We had a new paper out a month ago in Science, in which we reassess climate tipping points based on the past ~15 years of climate science. We conclude that five climate tipping points could already be possible at current warming levels, four of which becoming likely beyond 1.5°C. You can find a free referral link to the final published version over on my publications page (plus links to the accepted version and preprint), and a blogpost explaining the paper over at climatetippingpoints.info.
This paper first started out in late 2019 during my last year as a postdoc at Stockholm Resilience Centre on the ERA project, with preliminary results first presented at EGU2020, so I’m really pleased to finally have this out (it’s effectively been my covid project!). It’s also in a way the academic manifestation of my climatetippingpoints.info science outreach site, writing for which led me to build up a big database of papers on various climate tipping points which I felt would be useful to bring together in a scientific paper. Along the way I teamed up with Prof. Tim Lenton, who had been planning on such an update of his 2008 paper that kicked off a lot of climate tipping points research, along with various colleagues from Stockholm Resilience Centre and the Earth Commission (who helped fund the latter stages).
We’ve had a lot of media coverage of the paper, despite an unexpectedly busy media landscape (the news about the queen broke just minutes before our press embargo lifted…). I was interviewed about the paper by Carbon Brief, The Guardian, New Scientist, New York Times, BBC World Service, Euronews, various Swedish outlets (Dagens Nyheter, Sveriges Radio, SVT Nyheter, TV4), and upcoming podcasts (Radio Ecoshock, Living on Earth, Voice of America). I also wrote an explainer blogpost as well as a piece at The Conversation highlighting the study’s nuances on how close we may be to reaching tipping points that some media coverage missed.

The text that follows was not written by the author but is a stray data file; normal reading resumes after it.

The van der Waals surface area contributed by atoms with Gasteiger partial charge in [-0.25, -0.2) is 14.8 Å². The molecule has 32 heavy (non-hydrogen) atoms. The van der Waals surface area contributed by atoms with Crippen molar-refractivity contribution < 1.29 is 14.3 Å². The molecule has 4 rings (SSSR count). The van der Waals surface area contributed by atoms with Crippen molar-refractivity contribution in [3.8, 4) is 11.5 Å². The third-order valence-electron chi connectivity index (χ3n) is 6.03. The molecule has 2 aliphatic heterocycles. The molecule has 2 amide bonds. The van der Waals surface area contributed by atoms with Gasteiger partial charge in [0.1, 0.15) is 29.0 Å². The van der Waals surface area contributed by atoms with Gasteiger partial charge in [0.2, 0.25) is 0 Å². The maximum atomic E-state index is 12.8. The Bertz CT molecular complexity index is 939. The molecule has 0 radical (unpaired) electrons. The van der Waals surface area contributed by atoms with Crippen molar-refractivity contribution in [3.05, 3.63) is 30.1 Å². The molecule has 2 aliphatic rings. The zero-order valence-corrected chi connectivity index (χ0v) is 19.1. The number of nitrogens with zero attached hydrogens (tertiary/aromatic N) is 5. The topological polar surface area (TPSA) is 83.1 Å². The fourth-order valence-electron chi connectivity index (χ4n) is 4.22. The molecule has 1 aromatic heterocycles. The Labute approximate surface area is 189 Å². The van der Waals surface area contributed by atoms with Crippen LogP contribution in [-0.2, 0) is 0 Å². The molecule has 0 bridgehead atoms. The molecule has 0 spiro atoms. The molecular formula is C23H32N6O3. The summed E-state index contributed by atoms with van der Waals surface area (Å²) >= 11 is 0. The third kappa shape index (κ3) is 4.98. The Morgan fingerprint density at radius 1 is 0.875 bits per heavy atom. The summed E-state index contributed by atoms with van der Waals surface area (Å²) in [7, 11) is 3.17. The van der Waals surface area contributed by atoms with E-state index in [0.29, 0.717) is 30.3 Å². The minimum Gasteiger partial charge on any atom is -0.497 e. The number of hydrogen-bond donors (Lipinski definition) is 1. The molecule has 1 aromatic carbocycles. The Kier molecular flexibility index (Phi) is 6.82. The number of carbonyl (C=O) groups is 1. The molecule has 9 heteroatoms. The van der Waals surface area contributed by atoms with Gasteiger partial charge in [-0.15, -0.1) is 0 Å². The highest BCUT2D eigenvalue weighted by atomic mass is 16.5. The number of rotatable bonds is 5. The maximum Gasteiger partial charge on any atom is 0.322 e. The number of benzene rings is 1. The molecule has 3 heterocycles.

The paper also tied in with the “Tipping Points: from climate crisis to positive transformation” conference in Exeter in mid-September that I was on the programme committee for. We had over 200 delegates attend in-person from across academia, business, policymaking, and social movements (with more online and at the public debate), and had a lot of great insights on topics ranging from the risks from climate tipping points and socio-ecological cascades through to the possibility of triggering ‘positive’ socio-economic tipping points to accelerate decarbonisation. Outputs will be online soon and form the basis of a follow-up working paper and a new annual pre-COP ‘State of Tipping Points’ report.
So it’s been a busy few weeks on climate tipping points, capping off a few years of science synthesis and outreach. Hopefully this paper will serve as a useful reference point, and help show where some of the gaps are that bigger follow-up projects and assessments can tackle.